The mud gas separator is designed to provide effective separation of the mud and gas circulated from the well by venting the gas and returning the mud to the mud pits. Small amounts of entrained gas can then be handled by a vacuum-type degasser located in the mud pits. The mud/gas separator controls gas cutting during kick situations, during drilling with significant drilled gas in the mud returns, or when trip gas is circulated up.
Constant pressure drilling fluid mud gas separator is a specialized equipment used for primary degassing of gas-cutting drilling fluid,it is mainly used to remove big bubbles whose diameter ≥φ3mm.
Mud gas separators produced by DC have the advantages of safety and reliability,good treatment effect,long service life ,etc.
Constant pressure Anti-H2S drilling fluid mud gas separator manufactured by DC adopts high quality material , can effectively prevent the erosion of harmful gas and ensure production safety of man and machine.
Tank wall thickness
The operating principle of a mud/gas separator is relatively simple. The device is essentially a vertical steel cylindrical body with openings on the top, bottom, and side. The mud and gas mixture is fed into the separator inlet and directed at a flat steel plate perpendicular to the flow. This impingement plate minimizes the erosion wear on the separator’s internal walls and assists with mud/gas separation. Separation is further assisted as the mud/gas mixture falls over a series of baffles designed to increase the turbulence within the upper section of the vessel. The free gas is then vented through the gas vent line, and mud is returned to the mud tanks.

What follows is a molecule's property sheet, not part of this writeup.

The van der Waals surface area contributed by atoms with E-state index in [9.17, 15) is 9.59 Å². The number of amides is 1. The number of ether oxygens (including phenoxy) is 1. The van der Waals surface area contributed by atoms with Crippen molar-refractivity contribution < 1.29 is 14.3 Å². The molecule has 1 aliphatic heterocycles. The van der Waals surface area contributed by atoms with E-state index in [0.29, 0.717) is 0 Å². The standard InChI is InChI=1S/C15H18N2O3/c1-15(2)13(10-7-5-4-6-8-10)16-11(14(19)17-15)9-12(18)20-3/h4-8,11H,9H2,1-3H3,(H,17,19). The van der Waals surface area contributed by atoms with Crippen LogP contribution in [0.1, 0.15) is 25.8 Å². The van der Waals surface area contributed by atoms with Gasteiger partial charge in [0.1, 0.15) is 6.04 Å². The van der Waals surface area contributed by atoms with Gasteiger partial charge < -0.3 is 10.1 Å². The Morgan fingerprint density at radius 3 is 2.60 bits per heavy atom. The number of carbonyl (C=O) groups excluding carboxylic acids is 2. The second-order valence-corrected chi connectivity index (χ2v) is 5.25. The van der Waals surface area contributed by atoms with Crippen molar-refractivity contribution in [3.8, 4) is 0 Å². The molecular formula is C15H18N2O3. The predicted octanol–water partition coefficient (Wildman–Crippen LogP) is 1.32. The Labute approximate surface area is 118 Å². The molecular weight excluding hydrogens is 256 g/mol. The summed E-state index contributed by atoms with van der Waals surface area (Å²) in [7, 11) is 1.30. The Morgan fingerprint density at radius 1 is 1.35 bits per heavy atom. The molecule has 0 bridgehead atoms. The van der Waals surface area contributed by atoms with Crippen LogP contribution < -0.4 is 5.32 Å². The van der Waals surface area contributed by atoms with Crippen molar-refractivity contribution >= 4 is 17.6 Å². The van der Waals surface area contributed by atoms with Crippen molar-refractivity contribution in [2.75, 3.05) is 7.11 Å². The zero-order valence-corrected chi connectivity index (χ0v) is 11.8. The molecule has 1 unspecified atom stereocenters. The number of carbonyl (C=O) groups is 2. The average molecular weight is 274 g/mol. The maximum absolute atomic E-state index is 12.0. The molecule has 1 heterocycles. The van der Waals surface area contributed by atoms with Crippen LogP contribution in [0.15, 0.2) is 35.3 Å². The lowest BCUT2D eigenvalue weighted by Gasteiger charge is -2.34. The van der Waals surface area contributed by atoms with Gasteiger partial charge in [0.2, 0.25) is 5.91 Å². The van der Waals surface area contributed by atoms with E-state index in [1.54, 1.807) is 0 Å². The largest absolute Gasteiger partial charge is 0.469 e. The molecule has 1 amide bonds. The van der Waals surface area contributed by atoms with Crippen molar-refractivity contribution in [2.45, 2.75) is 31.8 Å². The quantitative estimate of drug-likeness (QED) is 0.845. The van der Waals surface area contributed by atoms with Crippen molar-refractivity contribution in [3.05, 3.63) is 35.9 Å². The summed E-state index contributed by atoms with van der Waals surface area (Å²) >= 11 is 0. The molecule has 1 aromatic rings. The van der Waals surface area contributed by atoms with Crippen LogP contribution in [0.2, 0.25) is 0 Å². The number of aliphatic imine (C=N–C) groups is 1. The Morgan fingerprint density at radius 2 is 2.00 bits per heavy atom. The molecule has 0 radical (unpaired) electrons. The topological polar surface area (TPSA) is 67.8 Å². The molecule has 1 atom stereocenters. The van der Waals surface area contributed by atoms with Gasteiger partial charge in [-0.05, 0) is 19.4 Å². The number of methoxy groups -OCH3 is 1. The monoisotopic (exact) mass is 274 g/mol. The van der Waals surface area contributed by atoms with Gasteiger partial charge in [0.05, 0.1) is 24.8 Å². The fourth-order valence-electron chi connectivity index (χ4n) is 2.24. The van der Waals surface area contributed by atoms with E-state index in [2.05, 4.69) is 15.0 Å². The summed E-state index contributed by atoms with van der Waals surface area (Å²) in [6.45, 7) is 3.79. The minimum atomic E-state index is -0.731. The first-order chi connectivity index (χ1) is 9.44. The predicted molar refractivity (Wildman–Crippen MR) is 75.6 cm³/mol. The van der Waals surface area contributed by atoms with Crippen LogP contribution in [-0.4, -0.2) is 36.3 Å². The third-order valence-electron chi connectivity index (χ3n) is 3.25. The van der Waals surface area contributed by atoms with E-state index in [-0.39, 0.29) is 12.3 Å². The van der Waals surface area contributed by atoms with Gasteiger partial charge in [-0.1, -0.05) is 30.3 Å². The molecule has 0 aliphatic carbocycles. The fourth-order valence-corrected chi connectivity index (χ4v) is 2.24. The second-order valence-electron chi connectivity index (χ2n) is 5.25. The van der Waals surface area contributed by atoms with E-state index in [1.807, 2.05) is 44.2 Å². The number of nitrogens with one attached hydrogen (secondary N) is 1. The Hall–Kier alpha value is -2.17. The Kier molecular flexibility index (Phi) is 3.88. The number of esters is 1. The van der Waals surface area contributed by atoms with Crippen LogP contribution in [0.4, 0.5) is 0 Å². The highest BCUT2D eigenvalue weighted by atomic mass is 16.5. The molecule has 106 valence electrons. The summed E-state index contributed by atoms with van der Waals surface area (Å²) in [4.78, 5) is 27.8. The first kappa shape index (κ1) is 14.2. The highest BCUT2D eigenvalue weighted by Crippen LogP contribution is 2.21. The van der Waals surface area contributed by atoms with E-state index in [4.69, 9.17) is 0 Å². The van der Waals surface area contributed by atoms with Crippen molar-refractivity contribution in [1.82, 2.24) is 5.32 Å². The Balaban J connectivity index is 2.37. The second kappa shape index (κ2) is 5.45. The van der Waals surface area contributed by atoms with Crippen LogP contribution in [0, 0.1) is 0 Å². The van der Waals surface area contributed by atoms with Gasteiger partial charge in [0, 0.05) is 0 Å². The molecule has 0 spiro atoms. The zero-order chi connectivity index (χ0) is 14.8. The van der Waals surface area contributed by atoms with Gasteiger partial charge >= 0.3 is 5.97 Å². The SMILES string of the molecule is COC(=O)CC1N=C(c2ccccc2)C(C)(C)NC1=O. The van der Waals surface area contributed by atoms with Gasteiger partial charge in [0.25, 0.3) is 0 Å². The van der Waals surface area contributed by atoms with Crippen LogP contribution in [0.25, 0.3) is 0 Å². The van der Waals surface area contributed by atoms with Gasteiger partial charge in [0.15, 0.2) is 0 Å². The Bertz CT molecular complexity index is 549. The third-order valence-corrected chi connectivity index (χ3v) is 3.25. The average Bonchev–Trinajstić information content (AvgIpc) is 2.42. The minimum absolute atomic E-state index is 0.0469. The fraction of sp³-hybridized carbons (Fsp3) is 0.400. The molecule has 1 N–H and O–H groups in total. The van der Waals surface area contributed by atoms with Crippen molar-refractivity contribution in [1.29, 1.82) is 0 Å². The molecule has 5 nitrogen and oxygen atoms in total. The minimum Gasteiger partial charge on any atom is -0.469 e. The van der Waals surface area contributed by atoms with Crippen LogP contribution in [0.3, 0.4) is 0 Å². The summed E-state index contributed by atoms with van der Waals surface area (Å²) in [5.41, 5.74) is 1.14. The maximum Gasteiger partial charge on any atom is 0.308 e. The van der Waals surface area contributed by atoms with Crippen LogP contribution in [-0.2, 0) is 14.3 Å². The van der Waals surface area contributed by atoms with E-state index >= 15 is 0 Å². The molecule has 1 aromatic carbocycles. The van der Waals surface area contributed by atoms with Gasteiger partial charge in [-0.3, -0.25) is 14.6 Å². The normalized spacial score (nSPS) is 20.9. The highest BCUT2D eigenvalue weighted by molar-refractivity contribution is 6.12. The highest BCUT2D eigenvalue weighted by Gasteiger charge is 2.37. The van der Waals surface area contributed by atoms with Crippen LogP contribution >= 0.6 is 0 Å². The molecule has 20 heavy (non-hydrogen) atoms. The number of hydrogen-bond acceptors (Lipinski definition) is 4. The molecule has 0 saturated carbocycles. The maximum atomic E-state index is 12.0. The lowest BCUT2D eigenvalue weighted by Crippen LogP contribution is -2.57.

Operating pressure within the separator is equal to the friction pressure of the free gas venting through the vent line. Fluid is maintained at a specific level (mud leg) within the separator at all times. If the friction pressure of the gas venting through the vent line exceeds the mud-leg hydrostatic pressure within the separator, a blow-through condition will result in sending a mud/gas mixture to the mud tanks. As one can readily see, the critical point for separator blow-through exists when peak gas flow rates are experienced in the separator. Peak gas flow rates should theoretically be experienced when gas initially reaches the separator.
1. Gas kicks in oil-based mud can approach “possibly soluble” conditions while the kick is circulated from the well.
2. Gas kicks in oil-based mud that pass through the gas bubble point while being circulated from the well can experience higher Pcmax and Vcmax values than were calculated for a kick of the same initial pit gain in a water-based mud. This results in higher peak gas flow rates through the separator and thus the requirement for a more stringent separator design.
3. Gas kicks in oil-based mud that do not pass through the gas bubble point until the gas is downstream of the choke will severely affect mud/gas separator sizing and design. Peak gas flow rates will be extremely high relative to those calculated for water-based mud, as outlined in this paper. Additional evaluation of the separator sizing should be completed if these good conditions exist.